• *Collecting various wish-lists or review lists--so for example, if I see an announcement of a forthcoming book, or a consumer product that may or may not ever exist in reality, I may save a screenshot and review it later.
  • Research-group notes: this is for in-event processes such as meeting notes or key events rather than papers or literature (for that, I'd recommend Dropbox for sharing files). See above on general meeting uses of Evernote.
  • Teaching students how to use Evernote for collecting materials for papers.
  • Group tasks: if the goal is to collect items (rather than a writing task), Evernote is a good choice.
  • I think institutional offices helping students with disabilities need to evaluate Livescribe for their own population -- in combination with teaching Cornell notes (or another structured notetaking system), it could help a number of students.
It is probably a good overview task to explain what Evernote is in contrast with other tools such as Dropbox, Nudgemail, etc. The obvious, most common contrast: Dropbox is for sharing files, Google Docs for collaboration, Evernote for collecting materials individually or as a group.

#4 JayF

JayF

  • Pip
  • Title: Member
  • Group: Members
  • 31 posts

Posted 28 December 2012 - 11:17 PM

Thanks for the great list, Sherman. I am also working with a group of faculty members who are interested in helping undergraduates use Evernote and Livescribe pens to create and use a "personal knowledge base" that enhances their academic performance. We want to teach students strategies for active learning and methodical, research-based writing. Our early results are tepid at best, but our first attempt at materials that help students understand Evernote in this context is located at www.evernoteaturi.wikispaces.com. Maybe we could collaborate with in a future project.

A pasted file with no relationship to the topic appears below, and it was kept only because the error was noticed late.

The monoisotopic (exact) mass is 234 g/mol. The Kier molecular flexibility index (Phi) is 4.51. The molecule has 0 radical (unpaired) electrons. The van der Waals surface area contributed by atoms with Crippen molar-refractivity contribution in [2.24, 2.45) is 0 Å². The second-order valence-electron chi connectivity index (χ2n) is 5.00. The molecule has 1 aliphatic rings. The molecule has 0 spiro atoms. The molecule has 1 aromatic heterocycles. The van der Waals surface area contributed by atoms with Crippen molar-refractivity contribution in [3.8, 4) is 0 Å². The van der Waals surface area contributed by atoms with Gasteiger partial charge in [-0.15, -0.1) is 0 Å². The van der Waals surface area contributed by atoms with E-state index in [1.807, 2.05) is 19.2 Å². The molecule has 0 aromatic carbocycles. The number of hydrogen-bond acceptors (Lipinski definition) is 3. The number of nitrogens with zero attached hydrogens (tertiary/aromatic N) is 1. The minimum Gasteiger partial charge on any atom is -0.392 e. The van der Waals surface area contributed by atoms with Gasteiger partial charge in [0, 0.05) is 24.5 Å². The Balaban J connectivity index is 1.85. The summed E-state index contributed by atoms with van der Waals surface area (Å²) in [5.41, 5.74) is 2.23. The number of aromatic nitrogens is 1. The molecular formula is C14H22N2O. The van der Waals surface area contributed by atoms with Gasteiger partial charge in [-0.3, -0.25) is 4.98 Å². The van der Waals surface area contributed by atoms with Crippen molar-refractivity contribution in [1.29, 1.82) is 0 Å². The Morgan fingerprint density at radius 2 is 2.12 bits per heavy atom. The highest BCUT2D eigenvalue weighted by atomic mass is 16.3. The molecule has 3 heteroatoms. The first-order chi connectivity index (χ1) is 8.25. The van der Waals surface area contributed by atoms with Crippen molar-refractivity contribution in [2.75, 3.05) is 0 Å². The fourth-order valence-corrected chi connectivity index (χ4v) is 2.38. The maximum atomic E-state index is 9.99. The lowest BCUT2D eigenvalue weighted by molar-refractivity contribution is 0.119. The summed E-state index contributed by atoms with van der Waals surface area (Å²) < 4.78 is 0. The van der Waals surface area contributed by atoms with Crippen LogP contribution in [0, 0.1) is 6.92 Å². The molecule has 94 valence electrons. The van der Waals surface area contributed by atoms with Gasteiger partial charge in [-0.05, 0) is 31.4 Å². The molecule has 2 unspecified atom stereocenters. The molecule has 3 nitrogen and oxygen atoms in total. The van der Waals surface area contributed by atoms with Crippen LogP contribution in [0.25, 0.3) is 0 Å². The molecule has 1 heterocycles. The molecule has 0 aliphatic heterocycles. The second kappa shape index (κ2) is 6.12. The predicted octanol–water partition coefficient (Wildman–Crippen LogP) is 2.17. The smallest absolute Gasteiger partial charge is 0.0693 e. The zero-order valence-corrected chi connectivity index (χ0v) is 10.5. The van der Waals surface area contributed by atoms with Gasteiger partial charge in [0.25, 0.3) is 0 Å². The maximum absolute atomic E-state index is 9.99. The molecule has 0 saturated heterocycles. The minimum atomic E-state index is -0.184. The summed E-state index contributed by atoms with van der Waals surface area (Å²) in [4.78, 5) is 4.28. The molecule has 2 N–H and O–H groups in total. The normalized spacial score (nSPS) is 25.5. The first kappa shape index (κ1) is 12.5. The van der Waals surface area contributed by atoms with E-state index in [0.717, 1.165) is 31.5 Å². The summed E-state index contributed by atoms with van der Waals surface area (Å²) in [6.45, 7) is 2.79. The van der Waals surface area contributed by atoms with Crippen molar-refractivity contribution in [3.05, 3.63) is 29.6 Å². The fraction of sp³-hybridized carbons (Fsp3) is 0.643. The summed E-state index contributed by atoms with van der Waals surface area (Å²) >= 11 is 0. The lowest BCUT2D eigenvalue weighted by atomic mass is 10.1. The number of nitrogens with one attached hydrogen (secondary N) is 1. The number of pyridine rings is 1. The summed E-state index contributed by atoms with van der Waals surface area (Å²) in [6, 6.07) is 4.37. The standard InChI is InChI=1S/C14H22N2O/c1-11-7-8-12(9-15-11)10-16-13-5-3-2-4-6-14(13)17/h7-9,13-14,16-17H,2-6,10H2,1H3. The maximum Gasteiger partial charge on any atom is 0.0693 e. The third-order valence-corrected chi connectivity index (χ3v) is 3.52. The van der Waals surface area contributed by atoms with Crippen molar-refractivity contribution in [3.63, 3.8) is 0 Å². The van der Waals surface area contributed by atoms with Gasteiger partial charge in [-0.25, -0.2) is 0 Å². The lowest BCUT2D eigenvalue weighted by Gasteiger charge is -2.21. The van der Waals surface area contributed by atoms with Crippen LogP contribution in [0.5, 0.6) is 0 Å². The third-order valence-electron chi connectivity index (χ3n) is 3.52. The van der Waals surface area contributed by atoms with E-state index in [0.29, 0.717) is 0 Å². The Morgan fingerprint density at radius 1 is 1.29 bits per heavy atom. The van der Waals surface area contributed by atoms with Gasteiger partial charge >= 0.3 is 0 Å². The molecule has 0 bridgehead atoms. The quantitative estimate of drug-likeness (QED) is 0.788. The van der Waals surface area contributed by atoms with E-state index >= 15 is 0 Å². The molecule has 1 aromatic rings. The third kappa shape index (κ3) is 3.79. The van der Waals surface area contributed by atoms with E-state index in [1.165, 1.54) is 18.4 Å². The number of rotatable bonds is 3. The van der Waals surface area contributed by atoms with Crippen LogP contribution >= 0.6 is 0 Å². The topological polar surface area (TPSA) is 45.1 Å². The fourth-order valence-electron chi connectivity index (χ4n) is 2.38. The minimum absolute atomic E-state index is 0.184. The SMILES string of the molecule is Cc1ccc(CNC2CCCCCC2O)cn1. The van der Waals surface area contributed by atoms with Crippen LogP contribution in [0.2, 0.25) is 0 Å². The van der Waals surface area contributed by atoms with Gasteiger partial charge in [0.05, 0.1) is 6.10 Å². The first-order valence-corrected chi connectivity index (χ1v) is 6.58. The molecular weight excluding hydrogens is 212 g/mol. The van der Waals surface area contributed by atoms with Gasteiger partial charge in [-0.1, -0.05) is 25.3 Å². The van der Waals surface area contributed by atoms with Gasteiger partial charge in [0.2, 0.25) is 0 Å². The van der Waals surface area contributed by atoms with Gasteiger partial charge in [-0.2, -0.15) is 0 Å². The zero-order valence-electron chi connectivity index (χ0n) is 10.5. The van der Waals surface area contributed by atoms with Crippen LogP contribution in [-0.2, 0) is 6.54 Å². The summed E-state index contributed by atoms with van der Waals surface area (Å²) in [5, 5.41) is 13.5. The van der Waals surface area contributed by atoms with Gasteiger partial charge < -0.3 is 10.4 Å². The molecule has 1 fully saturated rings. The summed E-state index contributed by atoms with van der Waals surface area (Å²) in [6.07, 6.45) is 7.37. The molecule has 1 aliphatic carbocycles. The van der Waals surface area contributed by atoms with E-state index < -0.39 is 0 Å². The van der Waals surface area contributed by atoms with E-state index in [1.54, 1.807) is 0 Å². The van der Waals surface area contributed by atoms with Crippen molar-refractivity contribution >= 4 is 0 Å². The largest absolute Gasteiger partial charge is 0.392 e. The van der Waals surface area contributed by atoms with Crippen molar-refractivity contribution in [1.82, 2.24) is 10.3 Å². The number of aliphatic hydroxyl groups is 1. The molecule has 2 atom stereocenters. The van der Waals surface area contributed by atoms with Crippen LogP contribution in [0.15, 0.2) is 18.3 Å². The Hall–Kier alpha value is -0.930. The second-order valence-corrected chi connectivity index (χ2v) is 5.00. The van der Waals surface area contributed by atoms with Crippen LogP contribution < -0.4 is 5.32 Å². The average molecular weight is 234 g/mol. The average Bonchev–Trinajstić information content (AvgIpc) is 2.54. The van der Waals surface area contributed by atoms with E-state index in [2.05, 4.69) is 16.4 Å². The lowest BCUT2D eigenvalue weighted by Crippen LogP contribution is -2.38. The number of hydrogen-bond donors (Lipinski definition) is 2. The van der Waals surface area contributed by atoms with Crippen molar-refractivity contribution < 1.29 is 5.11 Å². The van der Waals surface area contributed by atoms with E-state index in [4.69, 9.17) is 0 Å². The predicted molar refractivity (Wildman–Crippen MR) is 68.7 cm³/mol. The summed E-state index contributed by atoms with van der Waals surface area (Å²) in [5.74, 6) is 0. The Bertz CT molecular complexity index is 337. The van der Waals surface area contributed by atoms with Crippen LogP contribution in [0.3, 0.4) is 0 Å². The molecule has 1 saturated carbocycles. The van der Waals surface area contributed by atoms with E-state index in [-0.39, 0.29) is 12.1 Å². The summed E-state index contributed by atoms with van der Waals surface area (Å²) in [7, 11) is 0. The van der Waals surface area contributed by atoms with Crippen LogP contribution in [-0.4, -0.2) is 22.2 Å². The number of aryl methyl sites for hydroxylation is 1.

#5 JayF

JayF

  • Pip
  • Title: Member
  • Group: Members
  • 31 posts

Posted 22 January 2013 - 08:44 PM

Thanks to everyone for suggestions. Since the theme of our workshop was "The Future of Learning," I focused my presentation more on "Personal Knowledge Management" than on the features of Evernote. Here is a link to my slides. I look forward to reading your ideas for exploring this topic further.

#6 GrumpyMonkey

GrumpyMonkey

  • Title: 不機嫌な猿
  • Group: Evernote Evangelist
  • 10,219 posts

Posted 22 January 2013 - 08:51 PM

Thanks to everyone for suggestions. Since the theme of our workshop was "The Future of Learning," I focused my presentation more on "Personal Knowledge Management" than on the features of Evernote. Here is a link to my slides. I look forward to reading your ideas for exploring this topic further.


That was interesting. Thanks a lot for sharing it. I think there is certainly something to be said for having different learning methods (handwriting as opposed to typing), and one of the strengths of Evernote is that you can get your notes into it as typed text on the keyboard, handwritten notes on the iPad, or handwritten using pen and paper (Livescribe, Moleskine, or just plain scanning). I'd say this is one of the strengths of Evernote, so that no matter how students find they learn best, they can create a database tailored to their use case.





1 user(s) are reading this topic

0 members, 1 guests, 0 anonymous users

Clip to Evernote